FDA ‘Feeling Pressure’: Top Officials Say U.S. May Get 1st Coronavirus Shots by Mid-December

n this Aug. 23, 2020, file photo President Donald Trump, listens as Food and Drug Administration Commissioner Dr. Stephen Hahn, left, speaks during a media briefing in the James Brady Briefing Room of the White House in Washington. Hahn, the head of the agency responsible for approving any COVID-19 vaccine, …
AP Photo/Alex Brandon

Distribution of the Chinese coronavirus vaccine could begin by the third week of this month, Vice President Mike Pence told governors this week, echoing Gen. Mark Milley, the Chairman of the Joint Chiefs of Staff and other top officials.

Their comments suggest U.S. regulators — who say they feel the pressure after the United Kingdom became the first country to approve a vaccine and could be dispensing shots within days — will hastily approve an emergency use authorization (UAE) for the first Americans to get a shot by the end of the year.

“We strongly believe the vaccine distribution process could begin as soon as the week of December 14,” Pence declared during a conference call with governors on Monday, audio obtained by CBS News revealed. “With this morning’s news that Moderna is joining Pfizer in submitting an Emergency Use Authorization (EUA), we continue to be on pace.”

Gen. Mark Milley, the Chairman of the Joint Chiefs of Staff, declared on Wednesday that as the coronavirus vaccine’s rollout approaches, the military’s role in “Operation Warp Speed” has intensified.

Although unable to provide a specific timeline, the nation’s highest-ranking military officer proclaimed the Pentagon is prepared to begin distributing vaccines within “the next week or two or three,” echoing Pence.

On Tuesday, U.S. Food and Drug Administration Commissioner Stephen Hahn would not explicitly commit to the mid-December timeline, but said it was “possible” the agency could approve Pfizer’s vaccine against COVID-19 (coronavirus disease) by that time “if everything falls into place, but that it may take longer,” Reuters reported.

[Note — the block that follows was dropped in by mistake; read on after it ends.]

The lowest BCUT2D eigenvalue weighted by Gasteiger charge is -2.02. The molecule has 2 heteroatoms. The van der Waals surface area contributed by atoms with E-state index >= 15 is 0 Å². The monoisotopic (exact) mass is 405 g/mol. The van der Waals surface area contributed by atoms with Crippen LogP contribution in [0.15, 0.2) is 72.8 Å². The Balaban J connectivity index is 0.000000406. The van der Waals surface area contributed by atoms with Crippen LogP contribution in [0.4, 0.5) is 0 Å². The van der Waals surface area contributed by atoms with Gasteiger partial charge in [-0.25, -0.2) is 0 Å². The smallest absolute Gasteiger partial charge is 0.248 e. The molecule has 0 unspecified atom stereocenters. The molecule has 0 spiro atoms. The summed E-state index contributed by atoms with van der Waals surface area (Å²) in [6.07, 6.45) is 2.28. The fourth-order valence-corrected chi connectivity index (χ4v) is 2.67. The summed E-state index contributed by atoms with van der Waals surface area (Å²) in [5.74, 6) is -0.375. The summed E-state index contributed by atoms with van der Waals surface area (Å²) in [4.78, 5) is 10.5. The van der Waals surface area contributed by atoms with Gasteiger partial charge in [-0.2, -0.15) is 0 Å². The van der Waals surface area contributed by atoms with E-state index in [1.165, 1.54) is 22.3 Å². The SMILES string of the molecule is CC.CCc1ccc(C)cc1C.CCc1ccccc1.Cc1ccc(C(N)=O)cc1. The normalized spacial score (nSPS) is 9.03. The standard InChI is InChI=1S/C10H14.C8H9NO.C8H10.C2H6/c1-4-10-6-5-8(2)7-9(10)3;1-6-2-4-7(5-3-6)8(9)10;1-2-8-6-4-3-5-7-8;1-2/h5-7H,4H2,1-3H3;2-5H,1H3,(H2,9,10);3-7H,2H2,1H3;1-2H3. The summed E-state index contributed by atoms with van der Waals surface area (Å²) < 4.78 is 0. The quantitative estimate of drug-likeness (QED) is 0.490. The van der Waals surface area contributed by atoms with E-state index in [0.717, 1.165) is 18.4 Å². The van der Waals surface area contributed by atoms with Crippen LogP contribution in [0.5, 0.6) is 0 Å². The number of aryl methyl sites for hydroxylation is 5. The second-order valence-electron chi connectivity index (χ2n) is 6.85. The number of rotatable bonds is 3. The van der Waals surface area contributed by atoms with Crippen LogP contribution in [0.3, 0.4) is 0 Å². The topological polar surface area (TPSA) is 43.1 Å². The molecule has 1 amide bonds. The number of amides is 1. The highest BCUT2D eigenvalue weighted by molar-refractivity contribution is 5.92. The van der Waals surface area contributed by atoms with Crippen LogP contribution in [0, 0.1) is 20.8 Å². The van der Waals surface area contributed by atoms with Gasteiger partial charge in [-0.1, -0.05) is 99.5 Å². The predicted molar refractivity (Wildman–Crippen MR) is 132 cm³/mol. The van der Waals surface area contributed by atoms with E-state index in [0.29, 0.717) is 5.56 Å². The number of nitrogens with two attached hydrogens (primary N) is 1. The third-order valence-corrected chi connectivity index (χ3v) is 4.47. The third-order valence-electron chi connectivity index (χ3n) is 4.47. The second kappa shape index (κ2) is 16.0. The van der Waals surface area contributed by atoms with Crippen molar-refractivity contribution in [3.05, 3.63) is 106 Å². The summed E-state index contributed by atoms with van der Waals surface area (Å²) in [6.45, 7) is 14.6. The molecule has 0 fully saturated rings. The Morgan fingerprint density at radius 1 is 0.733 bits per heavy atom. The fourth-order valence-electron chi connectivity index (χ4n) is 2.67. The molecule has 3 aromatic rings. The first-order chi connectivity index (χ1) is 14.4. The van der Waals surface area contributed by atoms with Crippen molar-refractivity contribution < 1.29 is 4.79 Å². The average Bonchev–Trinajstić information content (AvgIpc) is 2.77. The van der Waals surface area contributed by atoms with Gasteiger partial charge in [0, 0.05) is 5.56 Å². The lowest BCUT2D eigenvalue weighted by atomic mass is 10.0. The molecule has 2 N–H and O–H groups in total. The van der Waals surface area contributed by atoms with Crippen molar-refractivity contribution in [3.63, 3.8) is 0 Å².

For months, Trump administration officials said that the U.S. would approve a vaccine by late this year, noting that it would not be available for widespread use until later next year.

On Tuesday, Moncef Slaoui, the chief science advisor for President Donald Trump’s Operation Warp Speed, said the U.S. could inoculate its entire population by June, adding that there could be enough doses to inoculate 20 million by the end of the year.

Operation Warp Speed is a multi-billion dollar Trump administration public-private partnership that has benefitted the development of the vaccine candidates and therapeutics.

American could “have this pandemic under control in the second half of 2021,” Slaoui added in an online event sponsored by the Washington Post.

The comments from Pence and. Gen. Milley came a day before a U.S. Centers for Disease Control and Prevention (CDC) panel advised, not mandated, states to administer the first batch of shots to roughly millions of health-care employees and others vulnerable to contract the disease, including residents and staff of nursing homes and other long-term care facilities.

On Wednesday, the United Kingdom cleared for emergency use a U.S. vaccine frontrunner developed by United States drugmaker Pfizer and Germany’s BioNTech on American soil with the help of domestic tax dollars.

The U.K. insists that “no corners have been cut.”

Some outside observers, namely the South African Broadcasting Corporation (SABC), pointed out that the move may push U.S. regulators to move swiftly in approving Pfizer-BioNTech’s UAE request made back on November 20.

However, the U.S. Food and Drug Administration (FDA) has defended its decision to prolong the Pfizer vaccine’s approval and not plan any changes.

Besides Pfizer, American biotechnology company Moderna also asked the FDA for UAE approval on November 30.

FDA officials have scheduled December 10, which could result in a UAE authorization by the second or third week of this month.

The FDA has set aside December 17 to consider Moderna’s application.

Despite the U.K. green lighting the shot, American scientists need another week to analyze data because they review it more “robustly” than anyone else, FDA Commissioner Stephan Hahn said.

“We have to go through it very carefully. Our processes are so robust,” he told a Facebook Live event sponsored by CBS News Wednesday as he tried to explain why the FDA is taking so long to approve the Pfizer vaccine, particularly after a top U.s. ally like Britain has already done so.

“We feel the urgency of the situation,” he conceded. “We feel the pressure to get it done. We’re committed to the data and science, and that will guide us.”

Without criticizing British regulators, he indicated the FDA was taking extra care to analyze the data.

Sources have reportedly told several news outlets Trump and other White House officials are angry that an overseas country approved a vaccine developed in America before the U.S.

In the middle of the clinical trials, the FDA issued new guidelines, a move that appears to have succeeded in delaying the approval of a life-saving vaccine before Election Day as promised by Trump.

The move came amid complaints from Democrats and their leftist allies in the corporate media that politics plagued the effort to develop a vaccine.

Some Democrats expressed concerns that approving a vaccine before November 3 could help Trump’s chances at the ballot box.

There are currently no vaccinations for any coronaviruses in humans.


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